An external peer review panel commissioned by the Corps of Engineers has confirmed the Corps’ finding that Isabella Dam on California’s Kern River has a high risk of failure.
Isabella was one of six dams the Corps identified as having a high risk of failure during an initial screening of 130 dams in 2005 and 2006. (HNN 5/2/07) Built in 1953 as a flood control and water conservation structure, Isabella Dam also controls flows released to Southern California Edison’s 12-MW Borel project (No. 382).
The external panel’s Isabella Dam Consensus Report, released Nov. 9, found the Corps’ Class I designation �Urgent and Compelling� is appropriate for Isabella Dam for several reasons:
o A possibility of piping along the outlet conduit of its auxiliary dam;
o Evidence the auxiliary dam’s drain blanket is not performing as intended;
o Studies finding the Kern Canyon Fault, under the auxiliary dam’s right abutment, is active;
o Evidence the upper 20 feet of the auxiliary dam’s foundation is loose and might be subject to loss of shear strength during seismic loading;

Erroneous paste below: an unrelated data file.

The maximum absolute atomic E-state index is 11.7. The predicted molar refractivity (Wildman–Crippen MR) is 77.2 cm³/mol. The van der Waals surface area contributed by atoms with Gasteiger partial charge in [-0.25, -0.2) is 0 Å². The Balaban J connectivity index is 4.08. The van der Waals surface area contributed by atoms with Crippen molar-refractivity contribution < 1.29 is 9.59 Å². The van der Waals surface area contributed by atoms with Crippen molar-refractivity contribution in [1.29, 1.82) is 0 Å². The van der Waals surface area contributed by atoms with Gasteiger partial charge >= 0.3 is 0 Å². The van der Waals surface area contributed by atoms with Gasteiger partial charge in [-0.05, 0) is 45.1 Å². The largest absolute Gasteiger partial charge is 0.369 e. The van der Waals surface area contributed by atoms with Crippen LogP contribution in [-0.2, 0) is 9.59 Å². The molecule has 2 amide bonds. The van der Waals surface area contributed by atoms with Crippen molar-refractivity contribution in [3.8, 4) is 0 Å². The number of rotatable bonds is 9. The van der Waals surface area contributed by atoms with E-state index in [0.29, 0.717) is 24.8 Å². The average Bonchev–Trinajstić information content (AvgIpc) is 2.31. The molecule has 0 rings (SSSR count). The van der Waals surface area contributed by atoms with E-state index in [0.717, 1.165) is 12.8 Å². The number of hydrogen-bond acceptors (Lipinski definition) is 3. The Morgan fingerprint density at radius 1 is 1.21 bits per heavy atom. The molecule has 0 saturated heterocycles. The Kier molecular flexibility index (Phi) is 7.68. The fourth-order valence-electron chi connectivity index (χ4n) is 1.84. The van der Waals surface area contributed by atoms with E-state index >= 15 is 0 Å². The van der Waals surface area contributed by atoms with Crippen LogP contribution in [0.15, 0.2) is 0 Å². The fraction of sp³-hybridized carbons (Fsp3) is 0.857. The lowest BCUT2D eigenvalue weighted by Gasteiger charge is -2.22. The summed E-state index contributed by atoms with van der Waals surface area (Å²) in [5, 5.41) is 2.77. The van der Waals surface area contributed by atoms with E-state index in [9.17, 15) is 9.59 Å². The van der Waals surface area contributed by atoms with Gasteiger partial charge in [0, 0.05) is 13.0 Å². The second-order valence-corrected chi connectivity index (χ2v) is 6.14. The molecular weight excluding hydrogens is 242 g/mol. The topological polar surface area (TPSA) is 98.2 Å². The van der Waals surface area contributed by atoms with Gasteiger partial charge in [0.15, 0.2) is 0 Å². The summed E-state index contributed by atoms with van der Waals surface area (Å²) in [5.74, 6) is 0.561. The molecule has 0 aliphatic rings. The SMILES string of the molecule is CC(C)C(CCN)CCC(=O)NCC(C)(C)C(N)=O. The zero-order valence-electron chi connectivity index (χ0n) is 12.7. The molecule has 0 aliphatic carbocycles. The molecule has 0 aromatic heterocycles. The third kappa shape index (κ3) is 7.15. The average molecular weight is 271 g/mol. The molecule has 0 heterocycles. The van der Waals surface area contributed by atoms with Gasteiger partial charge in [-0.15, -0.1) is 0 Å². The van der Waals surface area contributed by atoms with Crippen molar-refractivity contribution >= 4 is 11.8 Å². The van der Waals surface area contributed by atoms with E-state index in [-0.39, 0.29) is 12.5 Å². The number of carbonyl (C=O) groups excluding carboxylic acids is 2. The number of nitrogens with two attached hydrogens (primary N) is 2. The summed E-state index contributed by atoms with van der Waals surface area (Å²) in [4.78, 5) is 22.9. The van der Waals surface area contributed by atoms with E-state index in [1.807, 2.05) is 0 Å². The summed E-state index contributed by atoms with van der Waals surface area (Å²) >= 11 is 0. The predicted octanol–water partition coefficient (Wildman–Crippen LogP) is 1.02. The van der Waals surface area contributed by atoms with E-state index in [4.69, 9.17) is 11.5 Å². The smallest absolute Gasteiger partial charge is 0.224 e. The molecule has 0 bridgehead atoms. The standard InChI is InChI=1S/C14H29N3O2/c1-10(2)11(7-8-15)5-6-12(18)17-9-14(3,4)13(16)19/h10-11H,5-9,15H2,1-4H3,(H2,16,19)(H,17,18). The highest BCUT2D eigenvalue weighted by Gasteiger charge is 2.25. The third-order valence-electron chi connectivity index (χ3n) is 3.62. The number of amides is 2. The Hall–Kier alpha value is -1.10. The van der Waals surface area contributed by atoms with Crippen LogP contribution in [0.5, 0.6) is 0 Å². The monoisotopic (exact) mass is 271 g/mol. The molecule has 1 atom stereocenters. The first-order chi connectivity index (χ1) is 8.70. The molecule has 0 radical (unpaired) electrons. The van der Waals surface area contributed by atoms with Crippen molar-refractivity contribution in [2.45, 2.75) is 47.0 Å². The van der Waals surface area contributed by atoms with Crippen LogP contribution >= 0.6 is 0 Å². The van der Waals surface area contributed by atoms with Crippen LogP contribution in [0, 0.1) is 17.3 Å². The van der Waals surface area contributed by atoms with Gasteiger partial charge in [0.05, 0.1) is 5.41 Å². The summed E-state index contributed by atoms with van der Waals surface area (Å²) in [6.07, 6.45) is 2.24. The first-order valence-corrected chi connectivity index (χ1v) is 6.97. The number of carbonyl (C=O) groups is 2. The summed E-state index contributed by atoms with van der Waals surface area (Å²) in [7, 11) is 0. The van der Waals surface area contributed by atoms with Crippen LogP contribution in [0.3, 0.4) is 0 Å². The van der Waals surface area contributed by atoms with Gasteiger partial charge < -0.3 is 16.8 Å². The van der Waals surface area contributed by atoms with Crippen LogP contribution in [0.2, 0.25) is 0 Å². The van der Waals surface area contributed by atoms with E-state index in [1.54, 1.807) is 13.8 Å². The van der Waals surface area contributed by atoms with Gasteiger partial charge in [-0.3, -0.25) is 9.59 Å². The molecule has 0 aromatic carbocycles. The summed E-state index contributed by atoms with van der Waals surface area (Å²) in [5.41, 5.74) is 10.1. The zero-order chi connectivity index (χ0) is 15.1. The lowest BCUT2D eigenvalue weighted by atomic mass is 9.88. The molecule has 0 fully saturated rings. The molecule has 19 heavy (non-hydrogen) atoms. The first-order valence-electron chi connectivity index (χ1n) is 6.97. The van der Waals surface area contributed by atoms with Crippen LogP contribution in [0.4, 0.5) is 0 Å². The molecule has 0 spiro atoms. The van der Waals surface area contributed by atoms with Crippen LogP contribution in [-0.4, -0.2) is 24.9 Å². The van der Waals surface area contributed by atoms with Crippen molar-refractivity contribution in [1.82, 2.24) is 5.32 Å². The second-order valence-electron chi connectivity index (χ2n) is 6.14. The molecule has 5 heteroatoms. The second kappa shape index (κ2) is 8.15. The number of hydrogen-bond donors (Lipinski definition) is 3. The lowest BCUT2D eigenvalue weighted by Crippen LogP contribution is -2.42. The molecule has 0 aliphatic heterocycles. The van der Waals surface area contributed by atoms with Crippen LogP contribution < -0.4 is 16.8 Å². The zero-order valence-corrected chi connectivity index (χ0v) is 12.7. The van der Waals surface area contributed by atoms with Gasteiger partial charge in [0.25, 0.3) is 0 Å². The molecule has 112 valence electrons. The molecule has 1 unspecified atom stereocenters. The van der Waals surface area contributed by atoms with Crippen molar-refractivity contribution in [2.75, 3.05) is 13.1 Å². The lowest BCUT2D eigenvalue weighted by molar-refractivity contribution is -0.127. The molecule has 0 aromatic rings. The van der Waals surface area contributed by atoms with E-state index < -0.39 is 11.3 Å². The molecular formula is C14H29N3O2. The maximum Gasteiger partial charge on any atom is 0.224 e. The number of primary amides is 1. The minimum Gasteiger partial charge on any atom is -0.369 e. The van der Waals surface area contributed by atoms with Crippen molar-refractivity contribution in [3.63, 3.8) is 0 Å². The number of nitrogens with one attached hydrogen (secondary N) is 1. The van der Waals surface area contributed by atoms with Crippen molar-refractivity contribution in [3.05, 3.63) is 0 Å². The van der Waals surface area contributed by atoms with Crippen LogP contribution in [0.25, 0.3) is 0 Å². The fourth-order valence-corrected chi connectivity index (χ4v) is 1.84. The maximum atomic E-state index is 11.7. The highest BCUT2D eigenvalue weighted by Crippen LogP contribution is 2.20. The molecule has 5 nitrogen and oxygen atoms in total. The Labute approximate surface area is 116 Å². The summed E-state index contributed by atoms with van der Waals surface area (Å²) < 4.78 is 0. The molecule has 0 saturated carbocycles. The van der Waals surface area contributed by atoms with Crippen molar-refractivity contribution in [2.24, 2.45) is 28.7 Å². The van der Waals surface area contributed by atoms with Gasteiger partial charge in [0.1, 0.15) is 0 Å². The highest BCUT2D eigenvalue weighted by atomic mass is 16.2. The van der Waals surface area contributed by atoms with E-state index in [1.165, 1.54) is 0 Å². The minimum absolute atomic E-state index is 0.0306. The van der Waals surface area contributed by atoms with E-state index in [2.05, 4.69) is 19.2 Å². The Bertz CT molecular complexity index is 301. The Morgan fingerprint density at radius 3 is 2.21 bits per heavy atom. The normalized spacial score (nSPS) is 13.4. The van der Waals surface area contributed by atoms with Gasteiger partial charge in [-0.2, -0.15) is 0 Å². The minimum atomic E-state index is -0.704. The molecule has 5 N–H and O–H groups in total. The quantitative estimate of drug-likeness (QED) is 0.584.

o Hydrologic studies that indicate the spillway to be inadequate; and
o Extremely high consequences of failure.
The panel recommended maintaining the current reservoir pool restriction of elevation 2585.5 feet, 20 feet below normal pool. It called for other short-term risk reduction measures including: testing of new piezometers; evaluation and installation of devices to monitor the main and auxiliary dams and the Kern Canyon Fault; assessing underlying alluvium to determine its effect on seismic stability; updating the emergency action plan; and conducting emergency exercises.
The panel also recommended long-term risk reduction measures including completion of on-going studies of major rehabilitation of the auxiliary dam and evaluation of overall earthquake performance of the main dam.
Corps officials presented information on seismic and seepage investigations at the auxiliary dam to the Kern County Grand Jury on Nov. 15. The grand jury investigates all aspects of local government to ensure effective government and judicious handling of public monies.
The Corps said its studies of the fault are expected to be completed in December. A Kansas City-based Corps geotechnical drilling team finished drilling at Isabella in November. That included drilling ten holes up to 200 feet deep to collect soil samples. More drilling might occur in January.
The Corps also is conducting a thorough seepage study of the auxiliary dam. It also invited geophysicists of the U.S. Geological Survey and an international group of dam safety experts to examine the facilities.
The agency also awarded an indefinite delivery/indefinite quantity contract to a joint venture of URS Corp., Kleinfelder Inc., and Geomatrix Consultants to study designs to meet dam safety requirements.